The Delaware Supreme Court last week upheld the dismissal of a lawsuit brought by the founder and an executive of Abbott (NYSE:ABT) acquisition IDEV Technologies against venture capital shops they accused of violating their fiduciary duties by diluting their economic and voting interests.
The plaintiffs in the case were Jeffrey Sheldon, who co-founded IDEV in 1999 and was CEO until 2008, and co-founder Dr. Andras Konya, who invented some of IDEV’s core technology and was a consultant to the company between 2000 and late 2012. Between them Sheldon and Konya owned a 3.75% stake in IDEV. Some 60% of the company was owned by a group of VC funds that included Pinto Technology Ventures, RiverVest Ventures and Bay City Capital as of 2009, according to court documents.
The next year the company changed management, restructured its sales force and focused on its core technologies. IDEV also hit the fundraising trail, aiming to bring in $40 million, setting the stage by converting preferred stock to common stock, executing a 1-for-100 reverse split and issuing new Series B-1 preferred shares that it eventually used to raise $27 million. Sheldon and Konya did not participate in the round, despite the firm’s warning that common shareholders who didn’t join would be significantly diluted; after the dust settled, they were left with a 0.012% stake in the company they’d founded, according to the documents:
“Sheldon and Konya claim that instead of the respective $15,000 and $7,500 they were actually entitled to from the Abbott acquisition, they would have received $7.75 million and $3.875 million, respectively.”
An initial case filed in Texas was dismissed on jurisdictional grounds, prompting Sheldon and Konya to bring the case to the Delaware Chancery Court, which dismissed it in January after finding that they failed to show that the VC firms banded together to control IDEV before the Abbott buyout. The duo appealed to Delaware’s high court, which ruled Oct. 4 that the lower court got it right.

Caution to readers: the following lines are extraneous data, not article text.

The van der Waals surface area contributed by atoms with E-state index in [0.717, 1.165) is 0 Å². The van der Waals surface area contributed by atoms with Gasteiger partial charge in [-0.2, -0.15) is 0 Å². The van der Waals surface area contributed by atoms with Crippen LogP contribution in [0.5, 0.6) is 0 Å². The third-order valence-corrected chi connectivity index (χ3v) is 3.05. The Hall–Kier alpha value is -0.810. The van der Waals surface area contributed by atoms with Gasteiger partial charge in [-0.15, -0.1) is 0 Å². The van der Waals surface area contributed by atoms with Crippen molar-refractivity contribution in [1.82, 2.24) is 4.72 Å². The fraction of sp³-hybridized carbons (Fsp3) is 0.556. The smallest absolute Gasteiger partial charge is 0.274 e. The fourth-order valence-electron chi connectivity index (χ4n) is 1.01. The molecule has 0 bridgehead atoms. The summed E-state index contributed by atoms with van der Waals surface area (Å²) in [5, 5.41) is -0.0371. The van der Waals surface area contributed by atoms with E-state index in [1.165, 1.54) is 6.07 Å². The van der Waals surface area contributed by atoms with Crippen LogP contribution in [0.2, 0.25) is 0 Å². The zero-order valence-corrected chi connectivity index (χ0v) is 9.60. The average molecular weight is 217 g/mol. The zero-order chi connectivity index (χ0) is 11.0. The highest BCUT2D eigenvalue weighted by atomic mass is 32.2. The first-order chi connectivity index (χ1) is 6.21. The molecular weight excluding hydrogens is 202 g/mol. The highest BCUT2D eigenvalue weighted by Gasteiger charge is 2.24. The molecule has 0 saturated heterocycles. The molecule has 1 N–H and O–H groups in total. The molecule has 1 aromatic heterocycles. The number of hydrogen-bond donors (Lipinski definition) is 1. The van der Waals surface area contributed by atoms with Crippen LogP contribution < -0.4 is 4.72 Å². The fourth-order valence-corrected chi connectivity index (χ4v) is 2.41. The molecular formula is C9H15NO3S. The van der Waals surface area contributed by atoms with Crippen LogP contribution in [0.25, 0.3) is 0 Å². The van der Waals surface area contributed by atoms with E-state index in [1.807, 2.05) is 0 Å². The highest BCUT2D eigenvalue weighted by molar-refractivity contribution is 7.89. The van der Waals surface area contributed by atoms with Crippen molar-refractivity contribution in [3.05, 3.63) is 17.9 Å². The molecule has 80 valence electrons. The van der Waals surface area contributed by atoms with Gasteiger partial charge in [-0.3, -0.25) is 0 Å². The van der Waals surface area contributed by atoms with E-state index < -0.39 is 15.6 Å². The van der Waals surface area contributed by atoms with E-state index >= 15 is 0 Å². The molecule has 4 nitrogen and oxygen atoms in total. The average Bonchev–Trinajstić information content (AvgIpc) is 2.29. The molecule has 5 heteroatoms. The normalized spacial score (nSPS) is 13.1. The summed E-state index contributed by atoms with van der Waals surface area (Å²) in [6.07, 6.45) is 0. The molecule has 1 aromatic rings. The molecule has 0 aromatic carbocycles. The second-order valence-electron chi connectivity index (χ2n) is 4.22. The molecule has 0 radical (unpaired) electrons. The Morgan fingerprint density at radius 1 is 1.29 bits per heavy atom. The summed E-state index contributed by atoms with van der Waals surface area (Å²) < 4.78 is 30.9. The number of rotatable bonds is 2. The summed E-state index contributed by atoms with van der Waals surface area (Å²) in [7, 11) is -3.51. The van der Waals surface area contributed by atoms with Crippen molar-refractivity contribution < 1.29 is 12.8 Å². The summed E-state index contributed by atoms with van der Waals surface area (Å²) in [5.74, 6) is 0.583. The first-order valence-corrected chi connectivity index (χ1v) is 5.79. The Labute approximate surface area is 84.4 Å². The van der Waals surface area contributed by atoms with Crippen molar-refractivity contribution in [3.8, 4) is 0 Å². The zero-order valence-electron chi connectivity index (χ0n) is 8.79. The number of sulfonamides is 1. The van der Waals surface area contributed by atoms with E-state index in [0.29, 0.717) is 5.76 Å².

“Appellants do not specify whether the venture capital firms invested through exclusive private placements, how many or which of them participated, what rights they obtained, when they occurred, or whether they agreed to vote together on any matters. Appellants also do not identify any instance in which all three venture capital firms participated in any investment,” the Delaware Supreme Court ruled. “The complaint does not allege that they held themselves out as a group of investors or that they reported as such to the SEC, nor does it explain how they coordinated their allegedly ‘long and close relationship of investing together for their mutual benefit.’ Rather, as the Court of Chancery concluded, ‘Plaintiffs’ allegations merely indicate that venture capital firms in the same sector crossed paths in a few investments.’ Moreover, it found that, ‘[o]ther investors participated in [the financing and prior financing rounds] and received the same securities, but are not alleged to be part of the control group.’
“Further, the complaint fails to allege facts or create a reasonable inference showing that the venture capital firms had anything but a ‘mere concurrence of self-interest.’ Viewing the allegations in the complaint in the aggregate, we agree with the Court of Chancery that it is not reasonably conceivable that the venture capital firms functioned as a control group. And because the appellants’ theory that their claims are partially direct hinges upon the existence of a control group, we cannot conclude on the record before us that the Court of Chancery’s conclusion was erroneous. It follows that the appellants’ standing was extinguished in the merger,” the court found.